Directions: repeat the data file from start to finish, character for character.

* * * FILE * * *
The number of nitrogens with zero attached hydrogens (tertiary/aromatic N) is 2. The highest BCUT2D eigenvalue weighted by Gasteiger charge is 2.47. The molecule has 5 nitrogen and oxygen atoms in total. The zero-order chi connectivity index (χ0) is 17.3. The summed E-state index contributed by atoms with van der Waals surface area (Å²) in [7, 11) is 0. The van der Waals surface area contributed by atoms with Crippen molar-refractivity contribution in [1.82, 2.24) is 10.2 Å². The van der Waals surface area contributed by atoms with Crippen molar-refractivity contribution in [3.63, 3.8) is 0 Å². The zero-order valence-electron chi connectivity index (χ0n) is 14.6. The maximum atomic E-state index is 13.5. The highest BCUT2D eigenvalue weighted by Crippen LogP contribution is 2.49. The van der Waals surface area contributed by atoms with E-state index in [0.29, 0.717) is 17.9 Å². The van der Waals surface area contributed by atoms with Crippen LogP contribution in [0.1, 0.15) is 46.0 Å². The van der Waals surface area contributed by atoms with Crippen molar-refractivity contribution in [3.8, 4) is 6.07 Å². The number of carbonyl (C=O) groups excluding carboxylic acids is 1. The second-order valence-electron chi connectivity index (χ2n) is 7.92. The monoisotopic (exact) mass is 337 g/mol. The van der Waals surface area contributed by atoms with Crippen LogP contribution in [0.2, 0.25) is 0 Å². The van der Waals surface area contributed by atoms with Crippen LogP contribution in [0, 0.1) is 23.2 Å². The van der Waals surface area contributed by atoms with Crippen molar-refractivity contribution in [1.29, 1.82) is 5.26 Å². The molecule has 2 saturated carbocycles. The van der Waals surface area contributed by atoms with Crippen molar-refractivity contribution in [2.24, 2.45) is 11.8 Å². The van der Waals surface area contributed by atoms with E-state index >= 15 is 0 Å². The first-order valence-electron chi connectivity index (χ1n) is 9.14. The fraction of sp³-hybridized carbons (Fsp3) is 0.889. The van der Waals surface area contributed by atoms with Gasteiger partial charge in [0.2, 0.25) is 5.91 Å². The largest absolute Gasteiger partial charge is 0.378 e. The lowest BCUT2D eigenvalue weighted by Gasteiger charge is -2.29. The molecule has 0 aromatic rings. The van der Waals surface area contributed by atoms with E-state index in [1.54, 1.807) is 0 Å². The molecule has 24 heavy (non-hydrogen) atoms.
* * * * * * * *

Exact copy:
The number of nitrogens with zero attached hydrogens (tertiary/aromatic N) is 2. The highest BCUT2D eigenvalue weighted by Gasteiger charge is 2.47. The molecule has 5 nitrogen and oxygen atoms in total. The zero-order chi connectivity index (χ0) is 17.3. The summed E-state index contributed by atoms with van der Waals surface area (Å²) in [7, 11) is 0. The van der Waals surface area contributed by atoms with Crippen molar-refractivity contribution in [1.82, 2.24) is 10.2 Å². The van der Waals surface area contributed by atoms with Crippen molar-refractivity contribution in [3.63, 3.8) is 0 Å². The zero-order valence-electron chi connectivity index (χ0n) is 14.6. The maximum atomic E-state index is 13.5. The highest BCUT2D eigenvalue weighted by Crippen LogP contribution is 2.49. The van der Waals surface area contributed by atoms with E-state index in [0.29, 0.717) is 17.9 Å². The van der Waals surface area contributed by atoms with Crippen LogP contribution in [0.1, 0.15) is 46.0 Å². The van der Waals surface area contributed by atoms with Crippen molar-refractivity contribution in [3.8, 4) is 6.07 Å². The number of carbonyl (C=O) groups excluding carboxylic acids is 1. The second-order valence-electron chi connectivity index (χ2n) is 7.92. The monoisotopic (exact) mass is 337 g/mol. The van der Waals surface area contributed by atoms with Crippen LogP contribution in [0.2, 0.25) is 0 Å². The van der Waals surface area contributed by atoms with Crippen LogP contribution in [0, 0.1) is 23.2 Å². The van der Waals surface area contributed by atoms with Crippen molar-refractivity contribution in [1.29, 1.82) is 5.26 Å². The molecule has 2 saturated carbocycles. The van der Waals surface area contributed by atoms with Crippen molar-refractivity contribution in [2.24, 2.45) is 11.8 Å². The van der Waals surface area contributed by atoms with E-state index >= 15 is 0 Å². The first-order valence-electron chi connectivity index (χ1n) is 9.14. The fraction of sp³-hybridized carbons (Fsp3) is 0.889. The van der Waals surface area contributed by atoms with Gasteiger partial charge in [0.2, 0.25) is 5.91 Å². The largest absolute Gasteiger partial charge is 0.378 e. The lowest BCUT2D eigenvalue weighted by Gasteiger charge is -2.29. The molecule has 0 aromatic rings. The van der Waals surface area contributed by atoms with E-state index in [1.54, 1.807) is 0 Å². The molecule has 24 heavy (non-hydrogen) atoms.